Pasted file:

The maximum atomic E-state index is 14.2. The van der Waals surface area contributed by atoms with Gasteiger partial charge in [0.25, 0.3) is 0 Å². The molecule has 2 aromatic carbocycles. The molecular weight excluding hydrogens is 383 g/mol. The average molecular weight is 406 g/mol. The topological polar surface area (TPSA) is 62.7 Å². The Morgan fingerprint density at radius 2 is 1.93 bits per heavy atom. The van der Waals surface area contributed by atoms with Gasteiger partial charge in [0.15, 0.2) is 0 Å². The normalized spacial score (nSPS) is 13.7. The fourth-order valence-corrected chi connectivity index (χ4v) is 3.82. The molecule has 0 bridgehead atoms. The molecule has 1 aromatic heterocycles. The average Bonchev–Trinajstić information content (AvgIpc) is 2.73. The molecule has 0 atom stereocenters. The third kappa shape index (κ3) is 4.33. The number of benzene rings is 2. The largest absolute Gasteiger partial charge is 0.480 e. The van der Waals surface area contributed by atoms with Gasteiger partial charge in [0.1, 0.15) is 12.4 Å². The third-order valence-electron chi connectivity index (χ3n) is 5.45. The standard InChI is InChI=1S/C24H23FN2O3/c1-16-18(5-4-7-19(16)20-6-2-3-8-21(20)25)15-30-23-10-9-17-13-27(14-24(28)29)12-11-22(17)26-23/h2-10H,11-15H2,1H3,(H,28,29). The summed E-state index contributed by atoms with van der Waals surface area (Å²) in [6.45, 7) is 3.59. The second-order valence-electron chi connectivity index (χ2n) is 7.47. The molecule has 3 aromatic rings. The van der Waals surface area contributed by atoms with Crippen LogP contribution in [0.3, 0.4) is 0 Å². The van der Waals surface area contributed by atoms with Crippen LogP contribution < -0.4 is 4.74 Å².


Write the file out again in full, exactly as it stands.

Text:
The maximum atomic E-state index is 14.2. The van der Waals surface area contributed by atoms with Gasteiger partial charge in [0.25, 0.3) is 0 Å². The molecule has 2 aromatic carbocycles. The molecular weight excluding hydrogens is 383 g/mol. The average molecular weight is 406 g/mol. The topological polar surface area (TPSA) is 62.7 Å². The Morgan fingerprint density at radius 2 is 1.93 bits per heavy atom. The van der Waals surface area contributed by atoms with Gasteiger partial charge in [0.15, 0.2) is 0 Å². The normalized spacial score (nSPS) is 13.7. The fourth-order valence-corrected chi connectivity index (χ4v) is 3.82. The molecule has 0 bridgehead atoms. The molecule has 1 aromatic heterocycles. The average Bonchev–Trinajstić information content (AvgIpc) is 2.73. The molecule has 0 atom stereocenters. The third kappa shape index (κ3) is 4.33. The number of benzene rings is 2. The largest absolute Gasteiger partial charge is 0.480 e. The van der Waals surface area contributed by atoms with Gasteiger partial charge in [0.1, 0.15) is 12.4 Å². The third-order valence-electron chi connectivity index (χ3n) is 5.45. The standard InChI is InChI=1S/C24H23FN2O3/c1-16-18(5-4-7-19(16)20-6-2-3-8-21(20)25)15-30-23-10-9-17-13-27(14-24(28)29)12-11-22(17)26-23/h2-10H,11-15H2,1H3,(H,28,29). The summed E-state index contributed by atoms with van der Waals surface area (Å²) in [6.45, 7) is 3.59. The second-order valence-electron chi connectivity index (χ2n) is 7.47. The molecule has 3 aromatic rings. The van der Waals surface area contributed by atoms with Crippen LogP contribution in [0.3, 0.4) is 0 Å². The van der Waals surface area contributed by atoms with Crippen LogP contribution < -0.4 is 4.74 Å².